RFID tag interference occurs when a reader picks up on the signals of multiple RFID chips, making it unable to read any of them effectively. Interference can also occur when multiple readers pick up on the signal of a single tag at the same time. When this happens, results are unreliable and inconsistent.
Another way interference can occur is if multiple readers pick up on each other’s signals; this negatively impacts the function of each reader. There’s no way around it: Interference happens. But when systems are properly configured and installed, an experienced RFID solutions provider can ensure that equipment is adjusted and positioned optimally. This minimizes and controls interference.
Passive and Active RFID Solutions
In many cases, interference and frequency limitations can be overcome with a little bump in power. This is one of the many elements that an RFID solutions provider will take into consideration when determining what kind of RFID system is best suited to accomplishing your goals. RFID systems can be divided into two general categories--passive and active--and are classified by the way their tags receive power and transmit data.
Active tags have their own power sources, usually a battery, and can broadcast their own signals, which send the data stored on their microchips to the reader. Active tags can have a read-range of up to 300 feet, and are ideal for wide-scale operations that are designed to track large assets, such as shipping containers and other large cargo items. These systems can require a lot of maintenance and can be among the more expensive RFID solution options.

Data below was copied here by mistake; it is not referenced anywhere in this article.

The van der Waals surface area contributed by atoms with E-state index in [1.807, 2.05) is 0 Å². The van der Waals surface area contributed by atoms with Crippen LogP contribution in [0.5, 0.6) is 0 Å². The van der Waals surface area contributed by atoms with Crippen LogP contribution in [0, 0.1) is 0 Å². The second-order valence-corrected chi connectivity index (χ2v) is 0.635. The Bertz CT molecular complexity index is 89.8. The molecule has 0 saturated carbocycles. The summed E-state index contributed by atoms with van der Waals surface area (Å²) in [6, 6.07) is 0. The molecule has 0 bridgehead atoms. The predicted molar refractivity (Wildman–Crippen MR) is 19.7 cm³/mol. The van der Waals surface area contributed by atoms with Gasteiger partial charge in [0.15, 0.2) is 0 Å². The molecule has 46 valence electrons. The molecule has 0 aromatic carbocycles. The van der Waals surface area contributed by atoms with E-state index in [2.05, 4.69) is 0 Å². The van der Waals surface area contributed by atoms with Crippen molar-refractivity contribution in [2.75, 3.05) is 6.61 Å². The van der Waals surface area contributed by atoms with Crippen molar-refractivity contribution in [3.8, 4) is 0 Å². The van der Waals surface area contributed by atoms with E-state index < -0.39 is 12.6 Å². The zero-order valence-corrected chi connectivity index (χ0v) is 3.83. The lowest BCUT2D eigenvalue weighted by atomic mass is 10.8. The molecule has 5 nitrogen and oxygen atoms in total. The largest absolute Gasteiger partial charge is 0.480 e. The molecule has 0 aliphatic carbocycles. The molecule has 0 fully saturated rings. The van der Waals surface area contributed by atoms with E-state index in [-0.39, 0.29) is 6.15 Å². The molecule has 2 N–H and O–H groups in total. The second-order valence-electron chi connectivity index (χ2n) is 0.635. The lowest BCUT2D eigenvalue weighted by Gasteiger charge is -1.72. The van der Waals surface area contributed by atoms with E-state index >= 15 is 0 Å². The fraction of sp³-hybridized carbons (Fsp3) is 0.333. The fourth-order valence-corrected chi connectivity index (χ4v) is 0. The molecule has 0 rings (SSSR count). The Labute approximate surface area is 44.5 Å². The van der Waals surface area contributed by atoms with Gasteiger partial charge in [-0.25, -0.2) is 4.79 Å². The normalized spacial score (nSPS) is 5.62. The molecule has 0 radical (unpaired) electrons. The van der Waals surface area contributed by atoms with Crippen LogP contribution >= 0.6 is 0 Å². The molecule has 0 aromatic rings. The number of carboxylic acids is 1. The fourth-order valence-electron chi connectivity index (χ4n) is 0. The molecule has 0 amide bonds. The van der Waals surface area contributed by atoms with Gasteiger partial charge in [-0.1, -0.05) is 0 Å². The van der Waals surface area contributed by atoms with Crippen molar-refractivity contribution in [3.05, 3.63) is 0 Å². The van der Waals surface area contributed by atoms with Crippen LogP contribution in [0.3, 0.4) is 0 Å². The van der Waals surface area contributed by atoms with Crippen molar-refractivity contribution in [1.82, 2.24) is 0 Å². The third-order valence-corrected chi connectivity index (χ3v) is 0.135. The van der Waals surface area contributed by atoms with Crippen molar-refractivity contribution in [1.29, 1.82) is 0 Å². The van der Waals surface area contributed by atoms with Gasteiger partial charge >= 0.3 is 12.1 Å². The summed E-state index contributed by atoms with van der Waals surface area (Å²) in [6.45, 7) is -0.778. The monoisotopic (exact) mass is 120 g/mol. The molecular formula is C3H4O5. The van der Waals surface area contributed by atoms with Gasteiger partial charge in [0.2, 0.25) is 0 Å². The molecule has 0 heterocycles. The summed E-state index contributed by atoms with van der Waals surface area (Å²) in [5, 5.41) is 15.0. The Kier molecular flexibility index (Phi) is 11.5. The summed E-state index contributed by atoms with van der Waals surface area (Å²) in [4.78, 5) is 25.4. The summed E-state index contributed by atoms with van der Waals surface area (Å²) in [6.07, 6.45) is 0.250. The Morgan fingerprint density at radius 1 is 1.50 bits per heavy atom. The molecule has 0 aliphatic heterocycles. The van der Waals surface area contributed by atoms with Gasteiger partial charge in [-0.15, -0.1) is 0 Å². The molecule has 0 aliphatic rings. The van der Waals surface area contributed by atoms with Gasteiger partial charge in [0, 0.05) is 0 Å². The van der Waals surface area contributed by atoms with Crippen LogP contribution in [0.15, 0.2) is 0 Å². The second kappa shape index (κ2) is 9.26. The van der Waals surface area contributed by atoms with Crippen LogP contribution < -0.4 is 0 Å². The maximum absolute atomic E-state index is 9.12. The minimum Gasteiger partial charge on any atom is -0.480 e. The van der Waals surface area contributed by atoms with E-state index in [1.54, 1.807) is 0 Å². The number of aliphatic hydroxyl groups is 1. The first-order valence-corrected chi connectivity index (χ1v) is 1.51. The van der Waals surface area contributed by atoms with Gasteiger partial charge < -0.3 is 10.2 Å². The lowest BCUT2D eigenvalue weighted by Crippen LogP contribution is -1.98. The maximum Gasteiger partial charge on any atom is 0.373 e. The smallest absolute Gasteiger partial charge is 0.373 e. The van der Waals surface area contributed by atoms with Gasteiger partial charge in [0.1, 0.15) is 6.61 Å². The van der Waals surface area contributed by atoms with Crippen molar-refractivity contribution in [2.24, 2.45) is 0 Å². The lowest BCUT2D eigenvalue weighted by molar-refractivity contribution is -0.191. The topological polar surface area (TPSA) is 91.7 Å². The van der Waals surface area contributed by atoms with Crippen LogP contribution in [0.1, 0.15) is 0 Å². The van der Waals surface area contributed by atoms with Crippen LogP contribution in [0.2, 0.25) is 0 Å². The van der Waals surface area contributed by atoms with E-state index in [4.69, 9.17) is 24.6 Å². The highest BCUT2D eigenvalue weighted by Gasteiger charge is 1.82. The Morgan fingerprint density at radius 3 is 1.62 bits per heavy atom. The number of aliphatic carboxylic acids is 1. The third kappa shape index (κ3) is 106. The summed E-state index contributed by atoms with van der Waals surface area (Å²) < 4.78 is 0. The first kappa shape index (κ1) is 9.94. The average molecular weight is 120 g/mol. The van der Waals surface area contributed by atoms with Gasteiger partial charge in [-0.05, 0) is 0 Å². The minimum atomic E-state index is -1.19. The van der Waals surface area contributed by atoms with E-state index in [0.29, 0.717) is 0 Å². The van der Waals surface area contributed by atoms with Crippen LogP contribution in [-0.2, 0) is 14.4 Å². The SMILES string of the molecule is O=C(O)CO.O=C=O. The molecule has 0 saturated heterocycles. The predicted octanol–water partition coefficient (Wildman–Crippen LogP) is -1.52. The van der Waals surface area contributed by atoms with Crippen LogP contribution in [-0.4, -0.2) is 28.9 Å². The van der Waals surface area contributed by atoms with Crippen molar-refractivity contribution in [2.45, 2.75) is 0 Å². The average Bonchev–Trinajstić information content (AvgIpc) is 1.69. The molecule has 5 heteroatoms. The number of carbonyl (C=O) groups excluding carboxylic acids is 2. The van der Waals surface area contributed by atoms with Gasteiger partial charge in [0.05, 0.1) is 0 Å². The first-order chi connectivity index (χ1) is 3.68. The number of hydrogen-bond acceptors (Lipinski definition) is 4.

Passive transponders, on the other hand, tend to be much less expensive and have capabilities that make them incredibly versatile, including the ability to work across ultra-high, low, and high frequencies. Passive transponders come in a wide variety of forms, including tags, labels, cards, and fobs, and usually do not contain their own sources of power or transmit information. Instead, passive transponders have an RFID chip connected to an antenna that draws energy from a reader and reflects it back to transmit its data. Your solutions provider can help you determine the best system for your needs.
RFID Solutions Provider
This brings us to the last, but certainly not least important, term: solutions provider. Okay, so maybe that isn’t a vocabulary term that you will find in our RFID glossary. However, your solutions provider is absolutely critical to the success of your RFID solution.
RFID systems have a broad range of technical limitations, capabilities, and combinations that must be carefully installed and configured to provide you with the most cost-effective, efficient solution for your asset tracking needs. Your RFID-fluent solutions provider should bring their expert knowledge to help you make decisions about what’s best for your company. You will soon find that being able to speak RFID will take you one step closer to your perfect RFID solution.